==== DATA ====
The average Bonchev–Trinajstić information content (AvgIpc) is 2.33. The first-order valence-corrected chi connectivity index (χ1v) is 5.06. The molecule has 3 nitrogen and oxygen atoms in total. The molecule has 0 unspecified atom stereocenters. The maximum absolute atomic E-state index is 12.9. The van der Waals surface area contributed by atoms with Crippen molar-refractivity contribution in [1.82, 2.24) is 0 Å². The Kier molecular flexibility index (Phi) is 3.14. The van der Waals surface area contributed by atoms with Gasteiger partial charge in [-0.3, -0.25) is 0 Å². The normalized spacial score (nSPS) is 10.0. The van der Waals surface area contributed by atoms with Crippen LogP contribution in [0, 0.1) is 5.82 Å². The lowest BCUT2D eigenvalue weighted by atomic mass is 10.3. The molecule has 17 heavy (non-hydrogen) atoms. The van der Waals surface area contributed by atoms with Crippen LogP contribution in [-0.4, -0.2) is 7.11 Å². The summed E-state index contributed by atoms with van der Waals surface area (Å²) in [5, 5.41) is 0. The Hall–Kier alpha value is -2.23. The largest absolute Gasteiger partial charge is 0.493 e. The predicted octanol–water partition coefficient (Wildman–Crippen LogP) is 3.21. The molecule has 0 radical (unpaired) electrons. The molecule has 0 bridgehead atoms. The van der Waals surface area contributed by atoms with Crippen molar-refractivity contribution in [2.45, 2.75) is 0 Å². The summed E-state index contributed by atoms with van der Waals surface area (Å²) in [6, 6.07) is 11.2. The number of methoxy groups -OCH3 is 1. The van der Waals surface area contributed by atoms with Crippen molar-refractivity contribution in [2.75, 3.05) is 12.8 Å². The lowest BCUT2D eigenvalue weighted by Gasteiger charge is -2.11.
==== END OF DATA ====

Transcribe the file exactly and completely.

The average Bonchev–Trinajstić information content (AvgIpc) is 2.33. The first-order valence-corrected chi connectivity index (χ1v) is 5.06. The molecule has 3 nitrogen and oxygen atoms in total. The molecule has 0 unspecified atom stereocenters. The maximum absolute atomic E-state index is 12.9. The van der Waals surface area contributed by atoms with Crippen molar-refractivity contribution in [1.82, 2.24) is 0 Å². The Kier molecular flexibility index (Phi) is 3.14. The van der Waals surface area contributed by atoms with Gasteiger partial charge in [-0.3, -0.25) is 0 Å². The normalized spacial score (nSPS) is 10.0. The van der Waals surface area contributed by atoms with Crippen LogP contribution in [0, 0.1) is 5.82 Å². The lowest BCUT2D eigenvalue weighted by atomic mass is 10.3. The molecule has 17 heavy (non-hydrogen) atoms. The van der Waals surface area contributed by atoms with Crippen LogP contribution in [-0.4, -0.2) is 7.11 Å². The summed E-state index contributed by atoms with van der Waals surface area (Å²) in [5, 5.41) is 0. The Hall–Kier alpha value is -2.23. The largest absolute Gasteiger partial charge is 0.493 e. The predicted octanol–water partition coefficient (Wildman–Crippen LogP) is 3.21. The molecule has 0 radical (unpaired) electrons. The molecule has 0 bridgehead atoms. The van der Waals surface area contributed by atoms with Crippen molar-refractivity contribution in [2.45, 2.75) is 0 Å². The summed E-state index contributed by atoms with van der Waals surface area (Å²) in [6, 6.07) is 11.2. The number of methoxy groups -OCH3 is 1. The van der Waals surface area contributed by atoms with Crippen molar-refractivity contribution in [2.75, 3.05) is 12.8 Å². The lowest BCUT2D eigenvalue weighted by Gasteiger charge is -2.11.